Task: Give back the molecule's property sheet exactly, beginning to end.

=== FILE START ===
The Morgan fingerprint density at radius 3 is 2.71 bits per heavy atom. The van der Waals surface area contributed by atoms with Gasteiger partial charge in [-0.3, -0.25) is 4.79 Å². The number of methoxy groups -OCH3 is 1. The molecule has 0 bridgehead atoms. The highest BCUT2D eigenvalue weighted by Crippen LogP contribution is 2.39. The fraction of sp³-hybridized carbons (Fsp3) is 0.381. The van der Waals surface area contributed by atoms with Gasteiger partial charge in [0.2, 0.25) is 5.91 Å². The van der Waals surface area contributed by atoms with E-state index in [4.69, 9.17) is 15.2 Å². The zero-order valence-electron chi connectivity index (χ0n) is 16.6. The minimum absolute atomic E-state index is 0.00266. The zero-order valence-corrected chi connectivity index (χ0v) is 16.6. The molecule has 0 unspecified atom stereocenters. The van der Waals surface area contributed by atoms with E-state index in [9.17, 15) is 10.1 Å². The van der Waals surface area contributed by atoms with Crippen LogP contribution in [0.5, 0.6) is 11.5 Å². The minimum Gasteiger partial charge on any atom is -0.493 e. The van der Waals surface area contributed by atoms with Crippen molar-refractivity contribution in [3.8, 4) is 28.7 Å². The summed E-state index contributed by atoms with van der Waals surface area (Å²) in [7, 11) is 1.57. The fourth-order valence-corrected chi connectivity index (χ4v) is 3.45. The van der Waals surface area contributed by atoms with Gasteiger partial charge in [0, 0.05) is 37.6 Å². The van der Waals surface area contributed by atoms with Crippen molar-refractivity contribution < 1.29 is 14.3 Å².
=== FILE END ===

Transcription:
The Morgan fingerprint density at radius 3 is 2.71 bits per heavy atom. The van der Waals surface area contributed by atoms with Gasteiger partial charge in [-0.3, -0.25) is 4.79 Å². The number of methoxy groups -OCH3 is 1. The molecule has 0 bridgehead atoms. The highest BCUT2D eigenvalue weighted by Crippen LogP contribution is 2.39. The fraction of sp³-hybridized carbons (Fsp3) is 0.381. The van der Waals surface area contributed by atoms with Gasteiger partial charge in [0.2, 0.25) is 5.91 Å². The van der Waals surface area contributed by atoms with E-state index in [4.69, 9.17) is 15.2 Å². The zero-order valence-electron chi connectivity index (χ0n) is 16.6. The minimum absolute atomic E-state index is 0.00266. The zero-order valence-corrected chi connectivity index (χ0v) is 16.6. The molecule has 0 unspecified atom stereocenters. The van der Waals surface area contributed by atoms with E-state index in [9.17, 15) is 10.1 Å². The van der Waals surface area contributed by atoms with Crippen LogP contribution in [0.5, 0.6) is 11.5 Å². The minimum Gasteiger partial charge on any atom is -0.493 e. The van der Waals surface area contributed by atoms with Crippen molar-refractivity contribution in [3.8, 4) is 28.7 Å². The summed E-state index contributed by atoms with van der Waals surface area (Å²) in [7, 11) is 1.57. The fourth-order valence-corrected chi connectivity index (χ4v) is 3.45. The van der Waals surface area contributed by atoms with Gasteiger partial charge in [0, 0.05) is 37.6 Å². The van der Waals surface area contributed by atoms with Crippen molar-refractivity contribution < 1.29 is 14.3 Å².